* African Union extends AMISOM mandate in Somalia for a year
* Uganda, Burundi make up the 8,000-strong force
* United Nations has given green light for 4,000 more troops
MOGADISHU, Jan 20 (Reuters) - The African Union (AU) has extended the mandate of its peacekeeping force in Somalia for another year, defying demands from rebels to withdraw, the AU’s Peace and Security council said on Thursday.
The 8,000-strong force known as AMISOM, created in 2007 with an initial six-month mandate, is helping government troops counter an Islamist insurgency that has killed more than 21,000 people since early 2007.
Western spy agencies say Somalia has become a haven for militants and foreign jihadists bent on striking east Africa’s main economies.
“(The AU) decides to renew the mandate of AMISOM for a supplementary period of 12 months, beginning from 17 January, 2011,” the AU said in a brief written statement. Somalia’s al Qaeda-linked al Shabaab group struck the Ugandan capital Kampala in July in a twin suicide bomb attack that killed 79 people. The rebels said the strike was to avenge the death of Somalis at the hands of Ugandan troops in Somalia.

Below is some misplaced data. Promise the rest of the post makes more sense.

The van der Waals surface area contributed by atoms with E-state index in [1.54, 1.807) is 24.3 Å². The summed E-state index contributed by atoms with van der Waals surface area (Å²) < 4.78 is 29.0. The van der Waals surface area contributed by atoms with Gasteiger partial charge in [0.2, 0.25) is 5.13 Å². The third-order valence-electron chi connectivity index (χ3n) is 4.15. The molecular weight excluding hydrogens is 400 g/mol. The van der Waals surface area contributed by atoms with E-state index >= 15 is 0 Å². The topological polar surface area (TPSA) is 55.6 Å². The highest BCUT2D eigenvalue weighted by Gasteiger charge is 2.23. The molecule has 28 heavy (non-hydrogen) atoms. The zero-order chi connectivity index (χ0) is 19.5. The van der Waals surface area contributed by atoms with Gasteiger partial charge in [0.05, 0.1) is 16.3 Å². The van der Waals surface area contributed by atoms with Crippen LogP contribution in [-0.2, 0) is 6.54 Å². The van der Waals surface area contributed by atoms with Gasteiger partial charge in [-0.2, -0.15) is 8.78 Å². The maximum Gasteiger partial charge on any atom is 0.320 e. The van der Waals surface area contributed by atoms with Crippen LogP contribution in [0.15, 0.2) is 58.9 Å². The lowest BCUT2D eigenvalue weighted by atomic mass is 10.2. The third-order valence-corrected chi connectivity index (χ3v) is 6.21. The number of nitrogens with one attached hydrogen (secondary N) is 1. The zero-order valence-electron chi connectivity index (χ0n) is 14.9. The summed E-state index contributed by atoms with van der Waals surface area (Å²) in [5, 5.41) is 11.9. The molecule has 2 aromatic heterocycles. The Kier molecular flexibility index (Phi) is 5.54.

The U.N. Security Council in December authorised the deployment of 4,000 additional troops to help shore up the western-backed interim government. Uganda is expected to provide the extra soldiers. (Editing by Richard Lough)